For those in the industry wondering when the tide is going to shift on the apartment industry’s post-recession remarkable growth, the answer looks to be not any time soon thanks to a continuation of a moderate growth economy, relatively low inflation and some improvement in household formations, according to several economists at the 2015 NMHC Board of Directors and Advisory Committee Meeting.
“The next 12 months are going to look a lot like the last 12 months,” said Mark Obrinsky, senior vice president of research and chief economist, “and remember, we’re talking the economy, not politics.”
(Obrinsky’s full presentation is available here.)
Kim Betancourt, director of economics and multifamily market research with Fannie Mae, said the demographics are in the multifamily industry’s favor over the long term, especially given the size of the generation currently only in high school. For now, Millennials are renting-and preferring renting apartments over single-family rentals. While some of those preferences may change with time, it won’t spell disaster for the apartment industry even if Millennials begin to shift more meaningfully into homeownership, she said.
“No matter what they [Millenials] do, there’s actually plenty of business for everyone-because there are so many of them,” Betancourt said.
(Click for Betancourt’s full presentation.)
Obrinsky echoed that sentiment, saying he was more or less agnostic about where homeownership rates are headed. “I always come back to the fact that we live in a country with increasing population. We add as many people as live in Illinois every five years. There’s plenty of room for an increase in owners and renters. We need an increase of supply of both types.”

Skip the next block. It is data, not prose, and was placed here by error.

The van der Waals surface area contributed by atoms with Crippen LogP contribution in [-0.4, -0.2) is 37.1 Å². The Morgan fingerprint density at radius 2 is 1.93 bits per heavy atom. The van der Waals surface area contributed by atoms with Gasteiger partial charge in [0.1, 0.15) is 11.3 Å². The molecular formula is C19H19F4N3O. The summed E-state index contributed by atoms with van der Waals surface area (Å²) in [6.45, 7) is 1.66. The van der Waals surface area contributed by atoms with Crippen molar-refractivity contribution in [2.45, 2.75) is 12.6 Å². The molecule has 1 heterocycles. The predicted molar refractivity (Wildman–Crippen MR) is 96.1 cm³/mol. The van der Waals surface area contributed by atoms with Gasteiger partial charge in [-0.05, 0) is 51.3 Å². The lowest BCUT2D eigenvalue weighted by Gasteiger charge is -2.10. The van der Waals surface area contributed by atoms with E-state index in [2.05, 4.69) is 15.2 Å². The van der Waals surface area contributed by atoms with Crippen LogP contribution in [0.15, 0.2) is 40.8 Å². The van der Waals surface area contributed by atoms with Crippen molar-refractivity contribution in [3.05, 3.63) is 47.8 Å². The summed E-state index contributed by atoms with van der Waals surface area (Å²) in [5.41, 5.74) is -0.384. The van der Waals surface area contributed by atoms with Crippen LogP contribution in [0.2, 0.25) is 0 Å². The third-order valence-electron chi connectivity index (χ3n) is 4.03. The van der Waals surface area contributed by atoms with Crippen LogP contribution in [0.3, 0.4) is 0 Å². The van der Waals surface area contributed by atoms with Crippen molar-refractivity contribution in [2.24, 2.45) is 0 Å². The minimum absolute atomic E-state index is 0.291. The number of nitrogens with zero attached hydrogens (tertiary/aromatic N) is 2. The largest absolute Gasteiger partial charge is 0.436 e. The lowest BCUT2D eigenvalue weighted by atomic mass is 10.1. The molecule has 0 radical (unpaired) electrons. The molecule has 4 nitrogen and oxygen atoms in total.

However, Betancourt said she did have some concerns about how tight the multifamily market had gotten. Particularly concerning is the fact that the estimated national multifamily vacancy rates are at their troughs-“too low” for her comfort-and the effect that’s having on rents. “Look at the rent growth-yikes-and incomes haven’t moved. For many years now, rent growth has outpaced wage growth,” she said.
Obrinsky agreed that that stagnant income growth among renters is a growing challenge for the multifamily industry. “The median income of renters has gone nowhere,” Obrinsky said. “So, when we talk about widening affordability problems for both owners and renters, this is why: Their incomes have not really kept pace. It’s a tough problem to deal with, but it’s a fundamental problem.”